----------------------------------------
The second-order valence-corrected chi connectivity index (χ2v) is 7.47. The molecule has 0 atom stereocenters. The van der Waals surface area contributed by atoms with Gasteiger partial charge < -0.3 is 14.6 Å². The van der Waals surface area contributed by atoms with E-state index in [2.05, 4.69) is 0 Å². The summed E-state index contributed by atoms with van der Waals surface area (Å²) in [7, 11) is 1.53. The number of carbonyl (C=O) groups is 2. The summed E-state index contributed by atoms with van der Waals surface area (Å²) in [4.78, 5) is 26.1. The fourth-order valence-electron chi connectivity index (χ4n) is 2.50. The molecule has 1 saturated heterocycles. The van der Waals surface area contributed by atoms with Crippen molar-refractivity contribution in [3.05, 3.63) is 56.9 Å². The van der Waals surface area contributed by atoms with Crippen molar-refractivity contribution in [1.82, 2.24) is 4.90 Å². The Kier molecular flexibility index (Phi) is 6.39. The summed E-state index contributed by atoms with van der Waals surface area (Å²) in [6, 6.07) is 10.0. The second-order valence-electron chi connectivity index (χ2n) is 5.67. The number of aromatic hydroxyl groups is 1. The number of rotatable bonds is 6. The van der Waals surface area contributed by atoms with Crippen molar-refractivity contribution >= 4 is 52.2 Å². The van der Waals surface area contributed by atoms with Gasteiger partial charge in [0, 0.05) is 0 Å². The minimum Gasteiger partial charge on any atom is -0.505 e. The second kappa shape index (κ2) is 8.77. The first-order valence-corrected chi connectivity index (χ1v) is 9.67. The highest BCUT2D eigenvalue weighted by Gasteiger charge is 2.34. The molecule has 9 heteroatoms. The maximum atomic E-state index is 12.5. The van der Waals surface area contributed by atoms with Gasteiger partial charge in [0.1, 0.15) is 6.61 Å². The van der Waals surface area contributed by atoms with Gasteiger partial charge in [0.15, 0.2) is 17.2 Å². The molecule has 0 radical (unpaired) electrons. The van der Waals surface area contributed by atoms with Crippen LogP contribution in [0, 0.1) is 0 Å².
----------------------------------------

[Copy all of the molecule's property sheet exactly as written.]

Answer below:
The second-order valence-corrected chi connectivity index (χ2v) is 7.47. The molecule has 0 atom stereocenters. The van der Waals surface area contributed by atoms with Gasteiger partial charge < -0.3 is 14.6 Å². The van der Waals surface area contributed by atoms with E-state index in [2.05, 4.69) is 0 Å². The summed E-state index contributed by atoms with van der Waals surface area (Å²) in [7, 11) is 1.53. The number of carbonyl (C=O) groups is 2. The summed E-state index contributed by atoms with van der Waals surface area (Å²) in [4.78, 5) is 26.1. The fourth-order valence-electron chi connectivity index (χ4n) is 2.50. The molecule has 1 saturated heterocycles. The van der Waals surface area contributed by atoms with Crippen molar-refractivity contribution in [3.05, 3.63) is 56.9 Å². The van der Waals surface area contributed by atoms with Crippen molar-refractivity contribution in [1.82, 2.24) is 4.90 Å². The Kier molecular flexibility index (Phi) is 6.39. The summed E-state index contributed by atoms with van der Waals surface area (Å²) in [6, 6.07) is 10.0. The second-order valence-electron chi connectivity index (χ2n) is 5.67. The number of aromatic hydroxyl groups is 1. The number of rotatable bonds is 6. The van der Waals surface area contributed by atoms with Crippen molar-refractivity contribution >= 4 is 52.2 Å². The van der Waals surface area contributed by atoms with Gasteiger partial charge in [0, 0.05) is 0 Å². The minimum Gasteiger partial charge on any atom is -0.505 e. The second kappa shape index (κ2) is 8.77. The first-order valence-corrected chi connectivity index (χ1v) is 9.67. The highest BCUT2D eigenvalue weighted by Gasteiger charge is 2.34. The molecule has 9 heteroatoms. The maximum atomic E-state index is 12.5. The van der Waals surface area contributed by atoms with Gasteiger partial charge in [0.1, 0.15) is 6.61 Å². The van der Waals surface area contributed by atoms with Gasteiger partial charge in [0.15, 0.2) is 17.2 Å². The molecule has 0 radical (unpaired) electrons. The van der Waals surface area contributed by atoms with Crippen LogP contribution in [0, 0.1) is 0 Å².